That was the hum

What follows is the text of the first speech I ever gave in my life: a talk at the American Library Association Winter Conference, before the publication of my first book, The Swimming Pool.

I came across it the other day as I was writing a letter to Kemie Nix, one of the teachers I thank in the acknowledgments for The Half Brother. It’s quite possible I wouldn’t be a writer now without Mrs. Nix. She was the one who made me feel like I wasn’t an oddball for being a voracious reader, but instead special. She affirmed my obsession, and thus gave me the strength to let my nerd flag fly.

As you’ll see, my speech was largely about her. It turned out that many people in the room that day knew her, which is no surprise, as she is a children’s literature legend. 

I was, of course, quite conscious that I was talking to a roomful of librarians. But every word I say here is true.

 

Hi. Thank you so much for having me here today, and thank you for braving this weather—I am originally from Atlanta, so I feel your pain. [note: It was January, in Boston.] I’ve been here 20 years and I’m just starting to get used to it. Thank you also for including me in this wonderful group of writers. It is a real privilege.

This is my first official gig in honor of The Swimming Pool, and I am so glad it’s here with you today, and that I get to talk about libraries. I grew up in libraries.

Although I should mention here—full disclosure—that I also grew up, quite literally, in a bookstore, my father’s bookstore, Oxford Books in Atlanta, which in its day was a wonderful store. It’s no longer there. I worked there in the summers and I hung out the rest of the year and filched as much as I could get away with. You might think that as the daughter of a bookstore owner I wouldn’t have much use for libraries, but my book needs were vast, and if I had taken everything I wanted from my dad he wouldn’t have had a children’s section left. I believe that’s called shrinkage. I was not allowed to shrink the bookstore. So I ended up, of course, at the library.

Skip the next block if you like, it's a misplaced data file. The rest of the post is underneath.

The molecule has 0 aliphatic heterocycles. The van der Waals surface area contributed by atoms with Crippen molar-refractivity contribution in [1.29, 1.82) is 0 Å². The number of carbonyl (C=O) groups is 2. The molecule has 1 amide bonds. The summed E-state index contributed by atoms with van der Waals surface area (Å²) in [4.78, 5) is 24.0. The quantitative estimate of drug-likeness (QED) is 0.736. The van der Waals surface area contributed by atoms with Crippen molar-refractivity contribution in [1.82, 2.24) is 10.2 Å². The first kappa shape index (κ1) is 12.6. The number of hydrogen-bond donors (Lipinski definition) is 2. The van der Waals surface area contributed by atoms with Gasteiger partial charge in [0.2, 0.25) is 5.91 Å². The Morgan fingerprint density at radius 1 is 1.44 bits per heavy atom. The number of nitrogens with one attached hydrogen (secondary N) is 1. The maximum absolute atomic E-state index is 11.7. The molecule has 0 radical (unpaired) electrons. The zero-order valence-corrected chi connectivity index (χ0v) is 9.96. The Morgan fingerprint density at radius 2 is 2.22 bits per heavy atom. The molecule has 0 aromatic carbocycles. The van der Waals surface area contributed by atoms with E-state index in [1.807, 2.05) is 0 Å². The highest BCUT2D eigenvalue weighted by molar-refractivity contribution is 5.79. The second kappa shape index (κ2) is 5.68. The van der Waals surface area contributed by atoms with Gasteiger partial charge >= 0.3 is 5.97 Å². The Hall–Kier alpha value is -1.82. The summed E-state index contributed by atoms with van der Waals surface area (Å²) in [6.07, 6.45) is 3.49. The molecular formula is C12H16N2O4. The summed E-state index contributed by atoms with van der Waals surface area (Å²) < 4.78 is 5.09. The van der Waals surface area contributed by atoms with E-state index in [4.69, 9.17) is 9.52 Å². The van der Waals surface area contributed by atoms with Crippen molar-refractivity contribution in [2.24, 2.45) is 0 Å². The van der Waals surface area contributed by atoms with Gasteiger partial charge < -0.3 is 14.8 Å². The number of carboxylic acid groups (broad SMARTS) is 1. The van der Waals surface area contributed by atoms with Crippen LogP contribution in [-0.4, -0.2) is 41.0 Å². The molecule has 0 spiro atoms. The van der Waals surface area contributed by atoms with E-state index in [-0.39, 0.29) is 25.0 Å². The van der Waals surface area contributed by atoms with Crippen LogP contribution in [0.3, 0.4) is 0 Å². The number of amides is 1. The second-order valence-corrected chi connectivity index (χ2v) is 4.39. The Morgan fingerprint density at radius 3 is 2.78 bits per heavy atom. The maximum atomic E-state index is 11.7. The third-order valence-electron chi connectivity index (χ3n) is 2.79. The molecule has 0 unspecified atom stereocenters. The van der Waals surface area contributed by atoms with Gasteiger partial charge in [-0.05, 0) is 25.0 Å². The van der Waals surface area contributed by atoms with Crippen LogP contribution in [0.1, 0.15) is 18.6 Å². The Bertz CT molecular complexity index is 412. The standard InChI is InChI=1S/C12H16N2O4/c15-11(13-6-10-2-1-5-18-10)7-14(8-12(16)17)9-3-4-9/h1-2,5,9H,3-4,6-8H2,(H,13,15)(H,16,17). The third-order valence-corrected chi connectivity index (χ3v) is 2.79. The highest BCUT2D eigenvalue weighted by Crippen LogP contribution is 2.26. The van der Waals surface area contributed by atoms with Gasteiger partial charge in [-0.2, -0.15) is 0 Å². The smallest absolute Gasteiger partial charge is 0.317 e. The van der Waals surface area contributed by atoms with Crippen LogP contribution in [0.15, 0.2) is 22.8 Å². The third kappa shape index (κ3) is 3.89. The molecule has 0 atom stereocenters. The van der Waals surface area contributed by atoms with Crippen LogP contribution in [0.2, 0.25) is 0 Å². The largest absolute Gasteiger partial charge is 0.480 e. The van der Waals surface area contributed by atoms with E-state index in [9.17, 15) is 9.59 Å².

Every book contained its own world, and the library contained hundreds, thousands, of books, and that was a kind of infinity. That was the hum.


Some of my earliest and best memories are of my elementary school library. It was one of the places in my life where I have felt the safest—not that I have felt unsafe, thank God, in other places. But I walked into that library and felt cocooned. I felt surrounded by a hum, of stories, of knowledge, and surrounded by the caring of both the people I knew, the teachers and librarians, and of those I didn’t: the writers, the mysterious, omnipotent writers, who wanted to share those stories with me. Maybe I’d have to give the books back. But if you were me, you would also check them out again and again and again.

In my memory, I am alone in this library a lot. In reality, I’m sure I wasn’t allowed to roam the halls of my school alone, or to go wherever I pleased whenever I pleased, but even if it’s not true this picture of me alone in the library is part of its appeal, because I like being alone. That’s one of the requirements of being a writer, of course. And I think especially as a child, being alone meant freedom—it meant no one telling me what to do, no one distracting me. It meant that I was free to explore whatever I wanted. In other words, all those books. The one person I really remember in the library, other than myself, was Mrs. Nix, the Children’s Literature teacher. Some of you, actually, might know Mrs. Kemie Nix, of Atlanta. She’s still teaching. More on her in a minute.

So you walked in the library and there’s the librarian’s desk and there is the stamp pad and the stamper, and the place where you write your name on the card. There are shelves all around, and in the middle of the room are some round tables—but I am headed to the other end of the room: to the fiction. The fiction stacks were in lines, like this. In my memory, I am surrounded by these stacks, and they seem enormous, enfolding—but I can also just reach the top shelf.